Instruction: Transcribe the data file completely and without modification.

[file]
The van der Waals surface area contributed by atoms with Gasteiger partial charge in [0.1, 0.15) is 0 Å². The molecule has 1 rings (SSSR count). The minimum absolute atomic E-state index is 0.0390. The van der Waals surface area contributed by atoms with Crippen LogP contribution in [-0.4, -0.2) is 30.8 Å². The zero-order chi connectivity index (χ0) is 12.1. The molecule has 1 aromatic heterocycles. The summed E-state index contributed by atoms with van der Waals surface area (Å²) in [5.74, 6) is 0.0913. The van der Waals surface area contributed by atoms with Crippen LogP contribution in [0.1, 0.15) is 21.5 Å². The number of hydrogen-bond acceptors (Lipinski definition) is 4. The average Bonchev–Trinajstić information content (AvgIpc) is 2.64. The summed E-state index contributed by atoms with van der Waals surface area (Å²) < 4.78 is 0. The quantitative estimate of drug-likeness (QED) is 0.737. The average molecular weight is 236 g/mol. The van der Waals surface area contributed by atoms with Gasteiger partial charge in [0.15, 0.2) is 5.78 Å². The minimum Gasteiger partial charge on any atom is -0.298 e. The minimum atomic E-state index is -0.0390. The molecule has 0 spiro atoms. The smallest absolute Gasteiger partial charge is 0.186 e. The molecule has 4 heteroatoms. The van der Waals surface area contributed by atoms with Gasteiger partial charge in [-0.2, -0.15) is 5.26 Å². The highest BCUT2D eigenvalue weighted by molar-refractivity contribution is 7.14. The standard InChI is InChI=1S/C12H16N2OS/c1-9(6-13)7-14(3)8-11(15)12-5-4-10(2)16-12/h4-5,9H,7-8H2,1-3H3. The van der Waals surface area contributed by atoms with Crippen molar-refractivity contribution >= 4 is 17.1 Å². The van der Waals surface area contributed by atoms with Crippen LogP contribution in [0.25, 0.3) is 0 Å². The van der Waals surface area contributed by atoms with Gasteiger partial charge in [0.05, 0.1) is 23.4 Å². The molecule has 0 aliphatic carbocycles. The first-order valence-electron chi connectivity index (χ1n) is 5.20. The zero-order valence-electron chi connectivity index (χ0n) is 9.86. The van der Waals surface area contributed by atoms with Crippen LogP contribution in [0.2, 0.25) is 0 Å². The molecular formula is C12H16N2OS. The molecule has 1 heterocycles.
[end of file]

The van der Waals surface area contributed by atoms with Gasteiger partial charge in [0.1, 0.15) is 0 Å². The molecule has 1 rings (SSSR count). The minimum absolute atomic E-state index is 0.0390. The van der Waals surface area contributed by atoms with Crippen LogP contribution in [-0.4, -0.2) is 30.8 Å². The zero-order chi connectivity index (χ0) is 12.1. The molecule has 1 aromatic heterocycles. The summed E-state index contributed by atoms with van der Waals surface area (Å²) in [5.74, 6) is 0.0913. The van der Waals surface area contributed by atoms with Crippen LogP contribution in [0.1, 0.15) is 21.5 Å². The number of hydrogen-bond acceptors (Lipinski definition) is 4. The average Bonchev–Trinajstić information content (AvgIpc) is 2.64. The summed E-state index contributed by atoms with van der Waals surface area (Å²) < 4.78 is 0. The quantitative estimate of drug-likeness (QED) is 0.737. The average molecular weight is 236 g/mol. The van der Waals surface area contributed by atoms with Gasteiger partial charge in [0.15, 0.2) is 5.78 Å². The minimum Gasteiger partial charge on any atom is -0.298 e. The minimum atomic E-state index is -0.0390. The molecule has 0 spiro atoms. The smallest absolute Gasteiger partial charge is 0.186 e. The molecule has 4 heteroatoms. The van der Waals surface area contributed by atoms with Gasteiger partial charge in [-0.2, -0.15) is 5.26 Å². The highest BCUT2D eigenvalue weighted by molar-refractivity contribution is 7.14. The standard InChI is InChI=1S/C12H16N2OS/c1-9(6-13)7-14(3)8-11(15)12-5-4-10(2)16-12/h4-5,9H,7-8H2,1-3H3. The van der Waals surface area contributed by atoms with Crippen molar-refractivity contribution >= 4 is 17.1 Å². The van der Waals surface area contributed by atoms with Crippen LogP contribution in [0.25, 0.3) is 0 Å². The van der Waals surface area contributed by atoms with Gasteiger partial charge in [0.05, 0.1) is 23.4 Å². The molecule has 0 aliphatic carbocycles. The first-order valence-electron chi connectivity index (χ1n) is 5.20. The zero-order valence-electron chi connectivity index (χ0n) is 9.86. The van der Waals surface area contributed by atoms with Crippen LogP contribution in [0.2, 0.25) is 0 Å². The molecular formula is C12H16N2OS. The molecule has 1 heterocycles.